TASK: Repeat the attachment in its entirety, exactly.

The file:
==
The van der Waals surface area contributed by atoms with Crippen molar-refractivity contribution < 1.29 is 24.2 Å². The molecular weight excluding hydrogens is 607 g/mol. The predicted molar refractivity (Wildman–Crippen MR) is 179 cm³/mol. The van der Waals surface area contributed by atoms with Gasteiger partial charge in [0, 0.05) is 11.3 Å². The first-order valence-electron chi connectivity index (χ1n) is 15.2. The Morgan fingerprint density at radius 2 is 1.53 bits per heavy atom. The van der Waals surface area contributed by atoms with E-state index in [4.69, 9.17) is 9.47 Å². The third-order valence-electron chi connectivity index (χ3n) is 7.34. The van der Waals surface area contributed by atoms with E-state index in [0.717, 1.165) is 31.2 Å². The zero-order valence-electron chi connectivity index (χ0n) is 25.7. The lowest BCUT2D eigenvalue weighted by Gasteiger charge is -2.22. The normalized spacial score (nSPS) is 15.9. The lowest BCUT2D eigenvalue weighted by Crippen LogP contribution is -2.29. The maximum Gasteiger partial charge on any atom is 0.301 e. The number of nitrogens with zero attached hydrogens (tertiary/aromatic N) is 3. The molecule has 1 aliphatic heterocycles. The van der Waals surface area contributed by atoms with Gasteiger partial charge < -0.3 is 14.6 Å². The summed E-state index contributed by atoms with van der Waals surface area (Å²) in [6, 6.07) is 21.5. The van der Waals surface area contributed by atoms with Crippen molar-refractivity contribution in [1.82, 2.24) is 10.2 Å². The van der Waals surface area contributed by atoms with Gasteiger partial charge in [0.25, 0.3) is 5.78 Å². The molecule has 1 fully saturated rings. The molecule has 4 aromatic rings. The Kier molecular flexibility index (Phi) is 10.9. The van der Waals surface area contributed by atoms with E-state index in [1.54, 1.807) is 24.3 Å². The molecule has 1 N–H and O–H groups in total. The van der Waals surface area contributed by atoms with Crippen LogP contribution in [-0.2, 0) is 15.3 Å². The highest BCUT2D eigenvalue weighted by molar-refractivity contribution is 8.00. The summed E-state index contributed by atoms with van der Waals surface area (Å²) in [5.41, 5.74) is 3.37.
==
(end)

The van der Waals surface area contributed by atoms with Crippen molar-refractivity contribution < 1.29 is 24.2 Å². The molecular weight excluding hydrogens is 607 g/mol. The predicted molar refractivity (Wildman–Crippen MR) is 179 cm³/mol. The van der Waals surface area contributed by atoms with Gasteiger partial charge in [0, 0.05) is 11.3 Å². The first-order valence-electron chi connectivity index (χ1n) is 15.2. The Morgan fingerprint density at radius 2 is 1.53 bits per heavy atom. The van der Waals surface area contributed by atoms with E-state index in [4.69, 9.17) is 9.47 Å². The third-order valence-electron chi connectivity index (χ3n) is 7.34. The van der Waals surface area contributed by atoms with E-state index in [0.717, 1.165) is 31.2 Å². The zero-order valence-electron chi connectivity index (χ0n) is 25.7. The lowest BCUT2D eigenvalue weighted by Gasteiger charge is -2.22. The normalized spacial score (nSPS) is 15.9. The lowest BCUT2D eigenvalue weighted by Crippen LogP contribution is -2.29. The maximum Gasteiger partial charge on any atom is 0.301 e. The number of nitrogens with zero attached hydrogens (tertiary/aromatic N) is 3. The molecule has 1 aliphatic heterocycles. The van der Waals surface area contributed by atoms with Gasteiger partial charge < -0.3 is 14.6 Å². The summed E-state index contributed by atoms with van der Waals surface area (Å²) in [6, 6.07) is 21.5. The van der Waals surface area contributed by atoms with Crippen molar-refractivity contribution in [1.82, 2.24) is 10.2 Å². The van der Waals surface area contributed by atoms with Gasteiger partial charge in [0.25, 0.3) is 5.78 Å². The molecule has 1 fully saturated rings. The molecule has 4 aromatic rings. The Kier molecular flexibility index (Phi) is 10.9. The van der Waals surface area contributed by atoms with E-state index in [1.54, 1.807) is 24.3 Å². The molecule has 1 N–H and O–H groups in total. The van der Waals surface area contributed by atoms with Crippen LogP contribution in [-0.2, 0) is 15.3 Å². The highest BCUT2D eigenvalue weighted by molar-refractivity contribution is 8.00. The summed E-state index contributed by atoms with van der Waals surface area (Å²) in [5.41, 5.74) is 3.37.